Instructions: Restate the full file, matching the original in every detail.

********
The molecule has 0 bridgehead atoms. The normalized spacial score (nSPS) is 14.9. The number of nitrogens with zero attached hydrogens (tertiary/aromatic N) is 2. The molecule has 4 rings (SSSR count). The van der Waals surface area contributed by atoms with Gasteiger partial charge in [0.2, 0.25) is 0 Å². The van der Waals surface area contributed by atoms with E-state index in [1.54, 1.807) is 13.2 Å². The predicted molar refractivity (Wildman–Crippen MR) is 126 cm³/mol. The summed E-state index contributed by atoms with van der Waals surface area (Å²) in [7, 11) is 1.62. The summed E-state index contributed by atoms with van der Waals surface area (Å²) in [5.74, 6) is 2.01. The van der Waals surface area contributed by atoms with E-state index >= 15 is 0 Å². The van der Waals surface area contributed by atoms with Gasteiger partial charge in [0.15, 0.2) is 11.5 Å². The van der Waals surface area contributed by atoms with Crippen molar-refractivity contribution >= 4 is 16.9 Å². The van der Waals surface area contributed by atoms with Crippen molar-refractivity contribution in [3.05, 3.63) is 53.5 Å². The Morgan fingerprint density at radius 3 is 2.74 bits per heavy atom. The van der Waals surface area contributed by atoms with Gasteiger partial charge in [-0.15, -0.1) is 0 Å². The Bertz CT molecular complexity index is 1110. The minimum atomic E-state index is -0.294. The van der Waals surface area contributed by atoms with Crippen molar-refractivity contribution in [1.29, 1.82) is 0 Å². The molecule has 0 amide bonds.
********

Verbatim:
The molecule has 0 bridgehead atoms. The normalized spacial score (nSPS) is 14.9. The number of nitrogens with zero attached hydrogens (tertiary/aromatic N) is 2. The molecule has 4 rings (SSSR count). The van der Waals surface area contributed by atoms with Gasteiger partial charge in [0.2, 0.25) is 0 Å². The van der Waals surface area contributed by atoms with E-state index in [1.54, 1.807) is 13.2 Å². The predicted molar refractivity (Wildman–Crippen MR) is 126 cm³/mol. The summed E-state index contributed by atoms with van der Waals surface area (Å²) in [7, 11) is 1.62. The summed E-state index contributed by atoms with van der Waals surface area (Å²) in [5.74, 6) is 2.01. The van der Waals surface area contributed by atoms with E-state index >= 15 is 0 Å². The van der Waals surface area contributed by atoms with Gasteiger partial charge in [0.15, 0.2) is 11.5 Å². The van der Waals surface area contributed by atoms with Crippen molar-refractivity contribution >= 4 is 16.9 Å². The van der Waals surface area contributed by atoms with Crippen molar-refractivity contribution in [3.05, 3.63) is 53.5 Å². The Morgan fingerprint density at radius 3 is 2.74 bits per heavy atom. The van der Waals surface area contributed by atoms with Gasteiger partial charge in [-0.15, -0.1) is 0 Å². The Bertz CT molecular complexity index is 1110. The minimum atomic E-state index is -0.294. The van der Waals surface area contributed by atoms with Crippen molar-refractivity contribution in [1.29, 1.82) is 0 Å². The molecule has 0 amide bonds.